Students will model how the directness of sunlight affects the heating of Earth’s atmosphere at the equator. 

Students will demonstrate that Earth’s shape has a direct effect on the unequal heating of the atmosphere.

Students will discover how the tilt of Earth’s axis affects the amount of sunlight that reaches different regions of the earth’s surface thus causing different seasons.

Students will discover a mathematical relationship between the solar angle and solar radiation.

Additional Learning Objective(s):

During this activity, the student will demonstrate knowledge at the following Bloom's Levels of Taxonomy (1-6 depending on what part of the activity being taught):

Blooms 1: Observe and recall information; know dates, events, places; know major ideas; master basic subject matter. Student recalls or recognizes information, ideas, and principles in the approximate form in which they were learned.

Blooms 2: Understand information; grasp meaning; translate knowledge to a new context; interpret facts; compare; contrast; order; group; infer causes; predict consequences Student translates, comprehends, or interprets information based on prior learning.

Blooms 3: Use information; use methods, concepts, theories in new situations; solve problems; use required skills or knowledge Student selects, transfers, and uses data and principles to complete a problem or task with a minimum of direction.

Blooms 4:  See patterns; organize the parts; recognize hidden meanings; identify components Student distinguishes, classifies, and relates the assumptions, hypotheses, evidence, or structure of a statement or question.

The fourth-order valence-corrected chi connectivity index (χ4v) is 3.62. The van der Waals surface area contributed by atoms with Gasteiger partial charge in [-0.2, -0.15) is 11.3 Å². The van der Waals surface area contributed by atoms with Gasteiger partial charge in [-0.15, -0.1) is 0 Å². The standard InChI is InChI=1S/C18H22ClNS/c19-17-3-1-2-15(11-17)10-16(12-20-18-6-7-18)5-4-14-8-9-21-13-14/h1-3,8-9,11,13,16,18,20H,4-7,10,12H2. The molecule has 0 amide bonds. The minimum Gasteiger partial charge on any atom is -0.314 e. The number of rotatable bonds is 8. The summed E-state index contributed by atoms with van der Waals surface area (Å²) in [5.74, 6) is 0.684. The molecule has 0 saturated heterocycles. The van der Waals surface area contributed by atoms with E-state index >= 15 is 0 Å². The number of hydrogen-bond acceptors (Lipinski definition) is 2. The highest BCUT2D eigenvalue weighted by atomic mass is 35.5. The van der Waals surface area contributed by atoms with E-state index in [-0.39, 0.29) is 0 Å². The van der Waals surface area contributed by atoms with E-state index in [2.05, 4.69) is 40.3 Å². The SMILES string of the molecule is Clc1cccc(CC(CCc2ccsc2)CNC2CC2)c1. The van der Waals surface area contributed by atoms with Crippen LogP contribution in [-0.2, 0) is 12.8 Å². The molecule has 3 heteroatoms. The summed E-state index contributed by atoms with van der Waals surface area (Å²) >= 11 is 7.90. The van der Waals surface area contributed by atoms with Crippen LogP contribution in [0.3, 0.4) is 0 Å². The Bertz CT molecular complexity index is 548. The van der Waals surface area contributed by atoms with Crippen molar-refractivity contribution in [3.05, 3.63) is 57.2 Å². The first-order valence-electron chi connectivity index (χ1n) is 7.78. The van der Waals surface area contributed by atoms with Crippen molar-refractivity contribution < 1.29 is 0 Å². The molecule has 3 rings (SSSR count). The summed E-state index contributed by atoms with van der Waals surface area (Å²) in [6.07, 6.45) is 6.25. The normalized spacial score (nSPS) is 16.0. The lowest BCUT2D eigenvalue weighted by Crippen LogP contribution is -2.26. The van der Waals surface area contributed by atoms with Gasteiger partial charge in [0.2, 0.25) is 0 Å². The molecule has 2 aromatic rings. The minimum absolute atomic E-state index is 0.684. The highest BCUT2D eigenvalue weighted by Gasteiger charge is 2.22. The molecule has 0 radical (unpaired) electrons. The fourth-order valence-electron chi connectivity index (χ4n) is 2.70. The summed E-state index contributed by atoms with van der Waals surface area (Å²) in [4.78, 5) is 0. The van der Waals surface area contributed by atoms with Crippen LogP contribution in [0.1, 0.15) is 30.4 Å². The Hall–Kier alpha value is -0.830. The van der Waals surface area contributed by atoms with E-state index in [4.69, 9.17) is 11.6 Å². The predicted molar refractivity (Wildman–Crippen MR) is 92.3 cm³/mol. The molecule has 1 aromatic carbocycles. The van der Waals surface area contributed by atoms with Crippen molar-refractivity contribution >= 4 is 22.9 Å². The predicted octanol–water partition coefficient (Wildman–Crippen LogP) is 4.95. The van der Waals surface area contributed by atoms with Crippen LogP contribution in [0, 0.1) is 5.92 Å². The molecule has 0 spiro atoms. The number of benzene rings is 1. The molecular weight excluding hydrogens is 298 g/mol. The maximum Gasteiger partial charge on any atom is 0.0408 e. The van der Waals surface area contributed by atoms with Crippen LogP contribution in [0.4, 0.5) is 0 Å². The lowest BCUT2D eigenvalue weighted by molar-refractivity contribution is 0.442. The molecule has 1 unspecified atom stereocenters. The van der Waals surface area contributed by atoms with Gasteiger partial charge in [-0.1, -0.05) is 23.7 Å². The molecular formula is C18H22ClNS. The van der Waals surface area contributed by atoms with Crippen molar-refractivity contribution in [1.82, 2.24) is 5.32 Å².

Blooms 5:  Compare/discriminate between ideas; assess value of theories; make choices based on argument; verify value of evidence; recognize subjectivity Student appraises, assesses, or critiques on a basis of specific standards and criteria.

Blooms 6: Use old ideas to create new ones; generalize from given facts; relate knowledge from several areas; predict; draw conclusions Student originates, integrates, and combines ideas into a product, plan or proposal that is new to him or her.

During this activity, the students will demonstrate knowledge at the following Depth of Knowledge Levels (1,2,3,4 depending on what part of the activity being taught):

DOK 1: Recall elements and details of story structure, such as sequence of events, character, plot and setting. Conduct basic mathematical calculations. Label locations on a map. Represent in words or diagrams a scientific concept or relationship. Perform routine procedures like measuring length or using punctuation marks correctly. Describe the features of a place or people.

 DOK 2: Identify and summarize the major events in a narrative. Use context cues to identify the meaning of unfamiliar words. Solve routine multiple-step problems. Describe the cause/effect of a particular event. Identify patterns in events or behavior. Formulate a routine problem given data and conditions.

DOK 3: Support ideas with details and examples. Use voice appropriate to the purpose and audience. Identify research questions and design investigations for a scientific problem. Develop a scientific model for a complex situation. Determine the author’s purpose and describe how it affects the interpretation of a reading selection. Apply a concept in other contexts.

DOK 4: Conduct a project that requires specifying a problem, designing and conducting an experiment, analyzing its data, and reporting results/solutions. Apply mathematical model to illuminate a problem or situation. Analyze and synthesize information from multiple sources. Describe and illustrate how common themes are found across texts from different cultures. Design a mathematical model to inform and solve a practical or abstract situation.

During this activity and its extension, the students will demonstrate knowledge of the following Writing Standards (CCSS.ELA.LITERACY.WHST.9-10.1):

  • Write arguments focused on discipline-specific content.

During this activity, its pre-reading, and its extension, students will utilize the following Reading Standard (CCSS.ELA.LITERACY.RST.11-12.3):

  • Follow precisely a multistep procedure when carrying out experiments, taking measurements, or performing technical tasks; analyze the specific results based on explanations in the text.